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- The Prince of Graustark - 50/58 -

running away at such an opportune time! The situation was immeasurably simplified. He had laid awake nights wondering how he could steal into his own domain with her as a companion and still put off the revelation that he was not yet ready to make. Now the way was comparatively easy. Once the demonstration was safely over, he could carry on his adventure with something of the same security that made the prowlings of the Bagdad Caliphs such happy enterprises, for he could with impunity traverse the night in the mantle of R. Schmidt.

Immediately upon receiving her letter, he sent for Quinnox and Gourou, who were stopping at a hotel nearby.

"I am ready to proceed to Edelweiss, my friends," said he. "Miss Guile has departed. Will you book accommodations on the earliest train leaving for home?"

"I have already seen to that, highness," said Gourou calmly. "We leave at six this evening. Count Quinnox has wired the Prime Minister that you will arrive in Edelweiss at three to-morrow afternoon, God willing."

"You knew that she had gone?"

"I happened to be in the Nordbahnhof when she boarded the train at midnight," replied the Baron, unmoved.

"Do you never sleep?" demanded Robin hotly.

"Not while I am on duty," said Gourou.

The Prince was thoughtful, his brow clouding with a troubled frown. "I suppose I shall now have to face my people with the confession that will confirm their worst fears. I may as well say to you, my friends, that I mean to make her my wife even though it costs me my kingdom. Am I asking too much of you, gentlemen, when I solicit your support in my fight against the prejudice that is certain to--"

Quinnox stopped him with a profound gesture of resignation and a single word: "Kismet!" and Gourou, with his most ironic smile, added: "You may count on us to support the crown, highness, even though we lose our heads."

"Thank you," said Robin, flushing. "Just because I appear to have lost my head is no reason for your doing the same, Baron Gourou."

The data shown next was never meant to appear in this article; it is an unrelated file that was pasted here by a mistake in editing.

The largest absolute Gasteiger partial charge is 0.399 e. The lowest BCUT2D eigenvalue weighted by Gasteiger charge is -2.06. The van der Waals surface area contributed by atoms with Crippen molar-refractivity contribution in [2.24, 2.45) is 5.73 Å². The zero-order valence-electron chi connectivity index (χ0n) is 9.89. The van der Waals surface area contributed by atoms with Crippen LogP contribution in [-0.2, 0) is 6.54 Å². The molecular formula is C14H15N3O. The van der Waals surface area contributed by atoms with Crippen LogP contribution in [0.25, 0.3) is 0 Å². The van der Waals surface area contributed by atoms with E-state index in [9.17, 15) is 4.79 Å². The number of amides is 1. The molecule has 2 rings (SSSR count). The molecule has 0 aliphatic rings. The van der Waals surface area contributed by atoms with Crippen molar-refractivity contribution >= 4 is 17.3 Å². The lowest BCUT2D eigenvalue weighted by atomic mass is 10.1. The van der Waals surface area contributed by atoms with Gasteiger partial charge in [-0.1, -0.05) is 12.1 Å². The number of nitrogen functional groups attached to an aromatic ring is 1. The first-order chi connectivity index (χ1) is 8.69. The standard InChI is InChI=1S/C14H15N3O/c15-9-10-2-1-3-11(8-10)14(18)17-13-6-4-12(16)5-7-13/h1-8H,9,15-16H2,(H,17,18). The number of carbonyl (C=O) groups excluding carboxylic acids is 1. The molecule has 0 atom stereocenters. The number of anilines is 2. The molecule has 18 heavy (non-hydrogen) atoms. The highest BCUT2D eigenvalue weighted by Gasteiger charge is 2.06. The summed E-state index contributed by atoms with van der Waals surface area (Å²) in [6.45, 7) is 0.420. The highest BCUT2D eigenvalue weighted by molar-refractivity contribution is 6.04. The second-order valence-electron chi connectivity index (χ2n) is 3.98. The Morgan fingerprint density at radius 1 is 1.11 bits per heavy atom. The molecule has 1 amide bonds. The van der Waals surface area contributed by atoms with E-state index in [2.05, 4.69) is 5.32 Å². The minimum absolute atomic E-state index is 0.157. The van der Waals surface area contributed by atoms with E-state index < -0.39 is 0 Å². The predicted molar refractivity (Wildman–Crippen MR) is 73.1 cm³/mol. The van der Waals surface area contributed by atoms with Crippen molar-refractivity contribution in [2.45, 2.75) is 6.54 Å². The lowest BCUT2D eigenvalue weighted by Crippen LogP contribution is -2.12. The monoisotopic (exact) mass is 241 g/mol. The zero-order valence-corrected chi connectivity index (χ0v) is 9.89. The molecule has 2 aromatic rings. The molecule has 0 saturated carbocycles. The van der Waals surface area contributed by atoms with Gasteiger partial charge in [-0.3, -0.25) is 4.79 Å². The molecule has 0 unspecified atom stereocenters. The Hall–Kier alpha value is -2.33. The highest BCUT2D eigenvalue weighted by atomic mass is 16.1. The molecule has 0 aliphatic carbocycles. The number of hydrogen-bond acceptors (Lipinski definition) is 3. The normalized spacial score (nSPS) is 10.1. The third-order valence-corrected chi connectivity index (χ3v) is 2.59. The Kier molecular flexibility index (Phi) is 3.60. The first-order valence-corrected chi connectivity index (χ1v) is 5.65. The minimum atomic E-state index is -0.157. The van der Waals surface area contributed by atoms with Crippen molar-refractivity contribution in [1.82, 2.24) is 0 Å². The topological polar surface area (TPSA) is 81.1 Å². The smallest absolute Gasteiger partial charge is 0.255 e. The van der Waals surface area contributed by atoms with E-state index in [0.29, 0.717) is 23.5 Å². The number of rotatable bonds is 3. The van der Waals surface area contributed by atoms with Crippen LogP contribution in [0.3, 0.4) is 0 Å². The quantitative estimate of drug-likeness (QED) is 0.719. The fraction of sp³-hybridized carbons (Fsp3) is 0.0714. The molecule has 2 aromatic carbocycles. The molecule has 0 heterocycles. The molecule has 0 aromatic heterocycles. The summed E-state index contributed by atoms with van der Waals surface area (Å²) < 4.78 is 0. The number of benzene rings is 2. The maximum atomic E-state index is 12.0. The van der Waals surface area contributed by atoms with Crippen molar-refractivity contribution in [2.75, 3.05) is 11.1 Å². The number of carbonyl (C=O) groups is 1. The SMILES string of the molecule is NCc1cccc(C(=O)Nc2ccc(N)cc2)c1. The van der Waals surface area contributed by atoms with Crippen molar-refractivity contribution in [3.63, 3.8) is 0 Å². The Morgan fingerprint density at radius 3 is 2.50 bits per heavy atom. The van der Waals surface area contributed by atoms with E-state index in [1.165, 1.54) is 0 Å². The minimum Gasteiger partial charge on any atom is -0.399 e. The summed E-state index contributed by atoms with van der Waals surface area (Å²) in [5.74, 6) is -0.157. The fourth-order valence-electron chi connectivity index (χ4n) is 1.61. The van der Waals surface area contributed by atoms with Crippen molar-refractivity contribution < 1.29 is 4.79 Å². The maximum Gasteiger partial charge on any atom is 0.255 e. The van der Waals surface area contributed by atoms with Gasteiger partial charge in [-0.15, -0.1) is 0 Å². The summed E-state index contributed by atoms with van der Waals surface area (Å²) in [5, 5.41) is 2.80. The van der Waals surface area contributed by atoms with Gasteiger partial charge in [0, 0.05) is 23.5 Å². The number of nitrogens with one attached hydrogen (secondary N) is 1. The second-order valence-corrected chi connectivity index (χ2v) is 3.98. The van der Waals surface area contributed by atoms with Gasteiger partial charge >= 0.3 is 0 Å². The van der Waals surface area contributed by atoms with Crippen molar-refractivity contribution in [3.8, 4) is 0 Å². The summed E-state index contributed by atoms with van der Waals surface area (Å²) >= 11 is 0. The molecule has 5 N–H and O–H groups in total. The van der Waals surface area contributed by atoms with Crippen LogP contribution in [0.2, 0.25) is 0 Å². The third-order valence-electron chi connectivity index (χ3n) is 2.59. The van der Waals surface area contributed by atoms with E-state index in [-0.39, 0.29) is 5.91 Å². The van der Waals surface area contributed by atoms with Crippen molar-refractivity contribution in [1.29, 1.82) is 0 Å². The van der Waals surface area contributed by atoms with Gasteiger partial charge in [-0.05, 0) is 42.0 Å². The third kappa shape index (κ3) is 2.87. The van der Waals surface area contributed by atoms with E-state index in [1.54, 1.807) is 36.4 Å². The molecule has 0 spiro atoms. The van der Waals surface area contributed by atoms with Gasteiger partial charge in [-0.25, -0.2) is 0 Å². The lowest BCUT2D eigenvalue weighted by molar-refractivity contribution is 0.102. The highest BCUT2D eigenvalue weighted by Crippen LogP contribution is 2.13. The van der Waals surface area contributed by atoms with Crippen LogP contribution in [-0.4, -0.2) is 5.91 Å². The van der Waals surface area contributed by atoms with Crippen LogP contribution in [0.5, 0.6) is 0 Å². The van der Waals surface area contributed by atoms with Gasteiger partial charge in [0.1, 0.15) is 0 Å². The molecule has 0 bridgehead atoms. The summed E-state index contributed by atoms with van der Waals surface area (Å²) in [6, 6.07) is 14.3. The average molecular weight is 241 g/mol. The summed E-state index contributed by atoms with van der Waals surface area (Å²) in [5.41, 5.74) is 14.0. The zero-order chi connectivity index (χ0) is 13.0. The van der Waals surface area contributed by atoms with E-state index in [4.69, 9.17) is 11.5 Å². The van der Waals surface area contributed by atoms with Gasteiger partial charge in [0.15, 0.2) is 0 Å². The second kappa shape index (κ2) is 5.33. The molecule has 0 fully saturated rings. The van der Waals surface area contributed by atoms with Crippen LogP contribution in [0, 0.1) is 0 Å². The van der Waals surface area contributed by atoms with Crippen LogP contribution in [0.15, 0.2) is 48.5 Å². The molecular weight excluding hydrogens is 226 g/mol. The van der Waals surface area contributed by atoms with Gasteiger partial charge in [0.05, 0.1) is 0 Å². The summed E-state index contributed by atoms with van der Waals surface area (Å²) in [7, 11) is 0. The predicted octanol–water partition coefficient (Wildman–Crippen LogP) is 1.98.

The Baron's smile was unfaltering. "True," he said." But we may be able to avoid all that by inducing the people of Graustark to lose their hearts."

"Do you think they will accept her as--as their princess?" cried Robin, hopefully.

"I submit that it will first be necessary for you to induce Miss Guile to accept you as her prince," said Gourou mildly. "That doesn't appear to be settled at present."

He took alarm. "What do you mean? Your remark has a sinister sound. Has anything transpired to--"

"She has disappeared, highness, quite effectually. That is all that I can say," said Gourou, and Robin was conscious of a sudden chill and the rush of cold moisture to his brow. "But let us prepare to confront an even more substantial condition. A prospective father-in- law is descending upon our land. He is groping in the dark and he is angry. He has lost a daughter somewhere in the wilds of Europe, and he realises that he cannot hope to become the grandfather of princes unless he can produce a mother for them. At present he seems to be desperate. He doesn't know where to find her, as Little Bo-peep might have said. We may expect to catch him in a very ugly and obstreperous mood. Have I told you that he was in this city last night? He arrived at the Bristol a few hours prior to the significant departure of Miss Guile. Moreover, he has chartered a special train and is leaving to- day for Edelweiss. Count Quinnox has taken the precaution to advise the Prime Minister of his approach and has impressed upon him the importance of decrying any sort of popular demonstration against him on his arrival. Romano reports that the people are in an angry mood. I would suggest that you prepare, in a way, to placate them, now that Miss Guile has more or less dropped out of sight. It behooves you to-- "

"See here," broke in Robin harshly, "have you had the effrontery to make a personal appeal to Miss Guile in your confounded efforts to prevent the--"

"Just a moment, Robin," exclaimed Count Quinnox, his face hardening. "I am sorry to hear words of anger on your lips, and directed toward your most loyal friends. You ask us to support you and in the next breath imply that we are unworthy. It is beneath the dignity of either Baron Gourou or myself to reply to your ungenerous charge."

"I beg your pardon," said Robin, but without lowering his head. He was not convinced. The barb of suspicion had entered his brain. Were they, after all, responsible for Bedelia's flight? Had they revealed his identity to the girl and afterward created such alarm in her breast that she preferred to slink away in the night rather than to court the humiliation that might follow if she presumed to wed Graustark's prince in opposition to his country's wish? "You must admit that the circumstance of her secret flight last night is calculated to--But, no matter. We will drop the subject. I warn you, however, that my mind is fixed. I shall not rest until I have found her."

"I fancy that the state of unrest will be general," said Gourou, with perfect good-nature. "It will go very hard with Graustark if we fail to find her. And now, to return to our original sin: What are we to do about the ambitious Mr. Blithers? He is on my conscience and I tremble."